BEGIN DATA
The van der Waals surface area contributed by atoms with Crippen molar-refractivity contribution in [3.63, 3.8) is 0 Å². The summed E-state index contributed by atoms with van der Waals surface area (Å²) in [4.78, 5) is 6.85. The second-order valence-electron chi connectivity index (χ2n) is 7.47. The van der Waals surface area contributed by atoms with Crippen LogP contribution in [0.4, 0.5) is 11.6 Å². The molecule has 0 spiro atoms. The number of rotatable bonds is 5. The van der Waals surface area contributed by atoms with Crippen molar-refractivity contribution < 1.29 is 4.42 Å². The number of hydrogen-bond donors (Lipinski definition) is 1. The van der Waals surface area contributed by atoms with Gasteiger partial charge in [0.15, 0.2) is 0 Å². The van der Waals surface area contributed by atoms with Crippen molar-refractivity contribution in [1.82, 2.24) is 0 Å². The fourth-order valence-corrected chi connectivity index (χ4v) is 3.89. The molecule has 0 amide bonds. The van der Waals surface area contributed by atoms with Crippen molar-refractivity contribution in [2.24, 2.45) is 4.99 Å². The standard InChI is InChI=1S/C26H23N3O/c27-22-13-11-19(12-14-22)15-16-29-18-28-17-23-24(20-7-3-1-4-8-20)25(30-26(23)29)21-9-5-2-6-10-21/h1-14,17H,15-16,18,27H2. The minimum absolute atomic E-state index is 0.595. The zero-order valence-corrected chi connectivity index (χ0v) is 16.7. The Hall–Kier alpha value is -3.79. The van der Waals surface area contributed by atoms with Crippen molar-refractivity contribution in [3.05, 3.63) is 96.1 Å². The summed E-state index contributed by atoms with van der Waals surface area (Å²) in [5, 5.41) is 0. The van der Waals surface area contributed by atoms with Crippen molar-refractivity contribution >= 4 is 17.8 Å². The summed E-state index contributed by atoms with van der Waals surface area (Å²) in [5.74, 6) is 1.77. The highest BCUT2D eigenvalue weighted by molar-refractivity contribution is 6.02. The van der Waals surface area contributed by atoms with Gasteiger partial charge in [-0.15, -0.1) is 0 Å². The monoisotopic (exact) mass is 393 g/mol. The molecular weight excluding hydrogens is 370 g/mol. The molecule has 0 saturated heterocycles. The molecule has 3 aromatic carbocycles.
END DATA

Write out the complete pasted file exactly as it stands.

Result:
The van der Waals surface area contributed by atoms with Crippen molar-refractivity contribution in [3.63, 3.8) is 0 Å². The summed E-state index contributed by atoms with van der Waals surface area (Å²) in [4.78, 5) is 6.85. The second-order valence-electron chi connectivity index (χ2n) is 7.47. The van der Waals surface area contributed by atoms with Crippen LogP contribution in [0.4, 0.5) is 11.6 Å². The molecule has 0 spiro atoms. The number of rotatable bonds is 5. The van der Waals surface area contributed by atoms with Crippen molar-refractivity contribution < 1.29 is 4.42 Å². The number of hydrogen-bond donors (Lipinski definition) is 1. The van der Waals surface area contributed by atoms with Gasteiger partial charge in [0.15, 0.2) is 0 Å². The van der Waals surface area contributed by atoms with Crippen molar-refractivity contribution in [1.82, 2.24) is 0 Å². The fourth-order valence-corrected chi connectivity index (χ4v) is 3.89. The molecule has 0 amide bonds. The van der Waals surface area contributed by atoms with Crippen molar-refractivity contribution in [2.24, 2.45) is 4.99 Å². The standard InChI is InChI=1S/C26H23N3O/c27-22-13-11-19(12-14-22)15-16-29-18-28-17-23-24(20-7-3-1-4-8-20)25(30-26(23)29)21-9-5-2-6-10-21/h1-14,17H,15-16,18,27H2. The minimum absolute atomic E-state index is 0.595. The zero-order valence-corrected chi connectivity index (χ0v) is 16.7. The Hall–Kier alpha value is -3.79. The van der Waals surface area contributed by atoms with Crippen molar-refractivity contribution in [3.05, 3.63) is 96.1 Å². The summed E-state index contributed by atoms with van der Waals surface area (Å²) in [5, 5.41) is 0. The van der Waals surface area contributed by atoms with Crippen molar-refractivity contribution >= 4 is 17.8 Å². The summed E-state index contributed by atoms with van der Waals surface area (Å²) in [5.74, 6) is 1.77. The highest BCUT2D eigenvalue weighted by molar-refractivity contribution is 6.02. The van der Waals surface area contributed by atoms with Gasteiger partial charge in [-0.15, -0.1) is 0 Å². The monoisotopic (exact) mass is 393 g/mol. The molecular weight excluding hydrogens is 370 g/mol. The molecule has 0 saturated heterocycles. The molecule has 3 aromatic carbocycles.